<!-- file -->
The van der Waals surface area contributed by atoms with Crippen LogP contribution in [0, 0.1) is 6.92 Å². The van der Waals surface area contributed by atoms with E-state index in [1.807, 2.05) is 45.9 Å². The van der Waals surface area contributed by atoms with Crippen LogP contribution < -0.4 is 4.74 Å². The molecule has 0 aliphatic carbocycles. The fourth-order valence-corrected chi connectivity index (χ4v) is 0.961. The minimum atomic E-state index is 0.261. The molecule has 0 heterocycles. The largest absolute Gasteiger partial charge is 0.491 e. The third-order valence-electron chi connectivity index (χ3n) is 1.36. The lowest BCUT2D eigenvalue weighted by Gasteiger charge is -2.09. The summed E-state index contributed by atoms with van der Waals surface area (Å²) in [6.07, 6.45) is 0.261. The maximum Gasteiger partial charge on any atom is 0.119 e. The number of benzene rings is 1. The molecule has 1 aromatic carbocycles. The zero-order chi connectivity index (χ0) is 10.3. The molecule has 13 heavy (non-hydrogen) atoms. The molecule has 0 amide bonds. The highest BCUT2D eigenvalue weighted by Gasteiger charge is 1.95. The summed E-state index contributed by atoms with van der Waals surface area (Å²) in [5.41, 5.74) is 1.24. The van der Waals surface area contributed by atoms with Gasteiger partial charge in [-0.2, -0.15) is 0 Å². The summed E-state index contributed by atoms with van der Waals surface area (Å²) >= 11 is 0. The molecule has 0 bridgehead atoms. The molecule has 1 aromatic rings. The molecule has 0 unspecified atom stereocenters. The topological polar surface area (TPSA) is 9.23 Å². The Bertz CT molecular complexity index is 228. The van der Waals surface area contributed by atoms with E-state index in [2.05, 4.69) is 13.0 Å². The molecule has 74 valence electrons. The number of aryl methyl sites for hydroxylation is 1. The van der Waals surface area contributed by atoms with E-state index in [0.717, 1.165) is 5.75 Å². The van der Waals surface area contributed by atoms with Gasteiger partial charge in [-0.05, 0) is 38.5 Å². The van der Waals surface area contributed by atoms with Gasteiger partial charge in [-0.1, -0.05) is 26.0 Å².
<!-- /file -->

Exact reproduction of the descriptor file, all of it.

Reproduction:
The van der Waals surface area contributed by atoms with Crippen LogP contribution in [0, 0.1) is 6.92 Å². The van der Waals surface area contributed by atoms with E-state index in [1.807, 2.05) is 45.9 Å². The van der Waals surface area contributed by atoms with Crippen LogP contribution < -0.4 is 4.74 Å². The molecule has 0 aliphatic carbocycles. The fourth-order valence-corrected chi connectivity index (χ4v) is 0.961. The minimum atomic E-state index is 0.261. The molecule has 0 heterocycles. The largest absolute Gasteiger partial charge is 0.491 e. The third-order valence-electron chi connectivity index (χ3n) is 1.36. The lowest BCUT2D eigenvalue weighted by Gasteiger charge is -2.09. The summed E-state index contributed by atoms with van der Waals surface area (Å²) in [6.07, 6.45) is 0.261. The maximum Gasteiger partial charge on any atom is 0.119 e. The number of benzene rings is 1. The molecule has 1 aromatic carbocycles. The zero-order chi connectivity index (χ0) is 10.3. The molecule has 13 heavy (non-hydrogen) atoms. The molecule has 0 amide bonds. The highest BCUT2D eigenvalue weighted by Gasteiger charge is 1.95. The summed E-state index contributed by atoms with van der Waals surface area (Å²) in [5.41, 5.74) is 1.24. The van der Waals surface area contributed by atoms with Gasteiger partial charge in [-0.2, -0.15) is 0 Å². The summed E-state index contributed by atoms with van der Waals surface area (Å²) >= 11 is 0. The molecule has 0 bridgehead atoms. The molecule has 1 aromatic rings. The molecule has 0 unspecified atom stereocenters. The topological polar surface area (TPSA) is 9.23 Å². The Bertz CT molecular complexity index is 228. The van der Waals surface area contributed by atoms with E-state index in [2.05, 4.69) is 13.0 Å². The molecule has 74 valence electrons. The number of aryl methyl sites for hydroxylation is 1. The van der Waals surface area contributed by atoms with E-state index in [0.717, 1.165) is 5.75 Å². The van der Waals surface area contributed by atoms with Gasteiger partial charge in [-0.05, 0) is 38.5 Å². The van der Waals surface area contributed by atoms with Gasteiger partial charge in [-0.1, -0.05) is 26.0 Å².